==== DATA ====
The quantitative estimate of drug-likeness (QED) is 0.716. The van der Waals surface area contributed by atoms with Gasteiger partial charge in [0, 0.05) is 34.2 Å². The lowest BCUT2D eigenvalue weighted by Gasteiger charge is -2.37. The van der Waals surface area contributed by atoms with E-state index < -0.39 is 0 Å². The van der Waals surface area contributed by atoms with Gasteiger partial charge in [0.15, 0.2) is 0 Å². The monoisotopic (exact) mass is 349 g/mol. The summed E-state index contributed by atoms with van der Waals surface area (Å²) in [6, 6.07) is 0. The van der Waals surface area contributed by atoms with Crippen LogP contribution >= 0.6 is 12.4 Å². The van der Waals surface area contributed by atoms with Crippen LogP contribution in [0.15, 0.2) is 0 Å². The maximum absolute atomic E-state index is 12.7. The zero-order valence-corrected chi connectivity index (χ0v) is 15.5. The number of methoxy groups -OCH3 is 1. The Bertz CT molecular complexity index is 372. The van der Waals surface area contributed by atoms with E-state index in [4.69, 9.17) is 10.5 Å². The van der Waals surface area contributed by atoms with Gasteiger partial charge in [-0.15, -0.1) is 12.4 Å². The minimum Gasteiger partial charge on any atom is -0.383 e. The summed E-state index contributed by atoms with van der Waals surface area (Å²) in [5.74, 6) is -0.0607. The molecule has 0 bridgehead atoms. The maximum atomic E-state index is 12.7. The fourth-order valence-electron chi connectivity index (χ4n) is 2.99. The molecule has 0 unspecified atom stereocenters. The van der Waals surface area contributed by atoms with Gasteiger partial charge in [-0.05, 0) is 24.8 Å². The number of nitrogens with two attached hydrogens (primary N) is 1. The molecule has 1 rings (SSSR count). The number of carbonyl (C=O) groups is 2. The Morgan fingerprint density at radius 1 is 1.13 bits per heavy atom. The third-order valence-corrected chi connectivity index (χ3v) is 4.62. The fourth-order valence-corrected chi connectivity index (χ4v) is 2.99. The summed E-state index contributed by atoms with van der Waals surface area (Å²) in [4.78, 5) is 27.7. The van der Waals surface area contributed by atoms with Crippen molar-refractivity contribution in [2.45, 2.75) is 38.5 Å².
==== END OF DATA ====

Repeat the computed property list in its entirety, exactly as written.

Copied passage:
The quantitative estimate of drug-likeness (QED) is 0.716. The van der Waals surface area contributed by atoms with Gasteiger partial charge in [0, 0.05) is 34.2 Å². The lowest BCUT2D eigenvalue weighted by Gasteiger charge is -2.37. The van der Waals surface area contributed by atoms with E-state index < -0.39 is 0 Å². The van der Waals surface area contributed by atoms with Gasteiger partial charge in [0.15, 0.2) is 0 Å². The monoisotopic (exact) mass is 349 g/mol. The summed E-state index contributed by atoms with van der Waals surface area (Å²) in [6, 6.07) is 0. The van der Waals surface area contributed by atoms with Crippen LogP contribution >= 0.6 is 12.4 Å². The van der Waals surface area contributed by atoms with Crippen LogP contribution in [0.15, 0.2) is 0 Å². The maximum absolute atomic E-state index is 12.7. The zero-order valence-corrected chi connectivity index (χ0v) is 15.5. The number of methoxy groups -OCH3 is 1. The Bertz CT molecular complexity index is 372. The van der Waals surface area contributed by atoms with E-state index in [4.69, 9.17) is 10.5 Å². The van der Waals surface area contributed by atoms with Gasteiger partial charge in [-0.15, -0.1) is 12.4 Å². The minimum Gasteiger partial charge on any atom is -0.383 e. The summed E-state index contributed by atoms with van der Waals surface area (Å²) in [5.74, 6) is -0.0607. The molecule has 0 bridgehead atoms. The maximum atomic E-state index is 12.7. The fourth-order valence-electron chi connectivity index (χ4n) is 2.99. The molecule has 0 unspecified atom stereocenters. The van der Waals surface area contributed by atoms with Gasteiger partial charge in [-0.05, 0) is 24.8 Å². The number of nitrogens with two attached hydrogens (primary N) is 1. The molecule has 1 rings (SSSR count). The number of carbonyl (C=O) groups is 2. The Morgan fingerprint density at radius 1 is 1.13 bits per heavy atom. The third-order valence-corrected chi connectivity index (χ3v) is 4.62. The fourth-order valence-corrected chi connectivity index (χ4v) is 2.99. The summed E-state index contributed by atoms with van der Waals surface area (Å²) in [4.78, 5) is 27.7. The van der Waals surface area contributed by atoms with Crippen molar-refractivity contribution in [2.45, 2.75) is 38.5 Å².